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Port Royal, PA Mine Explosion, June 1901

Port Royal PA Mine Disaster Memorial.jpg

EXPLOSION KILLS FOURTEEN MINERS.

FRIGHTFUL ACCIDENT IN A PORT ROYAL, PA., MINE.

THIRTEEN MEN ARE MISSING OR DEAD -- LIST OF THOSE WHO ARE MISSING -- THE DETAILS OF THE ACCIDENT.

Pittsburg, June 11. -- At 10 o'clock this morning a telegram was received at the headquarters of the Pittsburg Coal company, owners of the Port Royal mine, in which it was stated that there were from fourteen to sixteen entombed in the burning mine. Among the number are WM. McCUNE, superintendent of the mine, and W. S. ALLISON, foreman. Another relief force was sent into the mine at 9 o'clock this morning.

West Newton, Pa., June 11. -- Another explosion occurred at the Port Royal mine of the Pittsburg Coal and Coke company shortly before noon, and several of the rescuers were dangerously injured.
Fire Inspector CALLAGHAN and Fire Boss McFEE were the most dangerously hurt and may die. The last explosion, in many minds, settled the fate of the entombed miners, and all hope of getting them out alive has been abandoned.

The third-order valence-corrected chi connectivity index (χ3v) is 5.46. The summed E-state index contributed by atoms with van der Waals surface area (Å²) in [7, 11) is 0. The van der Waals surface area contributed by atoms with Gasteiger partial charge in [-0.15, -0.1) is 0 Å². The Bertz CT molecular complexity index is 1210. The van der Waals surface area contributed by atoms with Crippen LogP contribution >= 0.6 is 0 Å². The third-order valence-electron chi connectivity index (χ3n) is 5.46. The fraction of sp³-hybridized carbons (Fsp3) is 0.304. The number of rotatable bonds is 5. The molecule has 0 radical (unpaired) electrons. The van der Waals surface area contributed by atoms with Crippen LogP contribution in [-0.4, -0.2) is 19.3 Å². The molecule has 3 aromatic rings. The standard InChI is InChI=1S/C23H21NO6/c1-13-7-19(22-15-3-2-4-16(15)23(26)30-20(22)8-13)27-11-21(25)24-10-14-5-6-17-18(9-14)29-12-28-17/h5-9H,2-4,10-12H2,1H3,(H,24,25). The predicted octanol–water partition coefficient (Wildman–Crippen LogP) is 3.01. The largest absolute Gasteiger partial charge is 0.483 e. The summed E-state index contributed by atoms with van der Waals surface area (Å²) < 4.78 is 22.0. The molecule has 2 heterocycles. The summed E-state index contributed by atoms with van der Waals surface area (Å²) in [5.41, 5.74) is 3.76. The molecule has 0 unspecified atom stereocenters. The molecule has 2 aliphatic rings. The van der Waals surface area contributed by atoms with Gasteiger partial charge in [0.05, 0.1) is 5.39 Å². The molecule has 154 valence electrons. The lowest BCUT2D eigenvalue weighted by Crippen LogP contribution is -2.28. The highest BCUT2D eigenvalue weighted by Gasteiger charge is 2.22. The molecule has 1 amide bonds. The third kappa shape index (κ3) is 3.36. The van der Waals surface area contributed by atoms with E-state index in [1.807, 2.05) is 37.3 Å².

West Newton, Pa., June 11. -- Time only adds horror to the disastrous mine explosion which occurred late last evening at No. 2 mine of the Pittsburg Coal company, at Port Royal. Three men were rescued and seventeen others are imprisoned in the burning mine. Last night the mine was reported at the offices of the company here to be on fire, and Division Superintendent WM. McCUNE and W. F. ALLISON of this place started for the scene. They entered the mine with Fire Boss JOHN KECK, who carried an open lamp. Three explosions followed at intervals of a few moments, the large fan being inadequate to counteract the rush of fire damp. Many of the miners escaped but the lastest reports state that McCUNE and ALLISON with fifteen miners are beyond reach of rescue. Even were there a bare possibility of rescue, these men are over a mile from the bottom of the pit. Since the efforts of the third rescuing party, which, like previous attempts, were futile, no effort has been made to reach the men and no further attempt will be made until Mine Inspector CALLAGHAN arrives from Connellsville. The weeping wives and children of the missing men are gathered about the mine shaft awaiting almost hopelessly some news of their loved ones and frantically appealing for their rescue.

Continued

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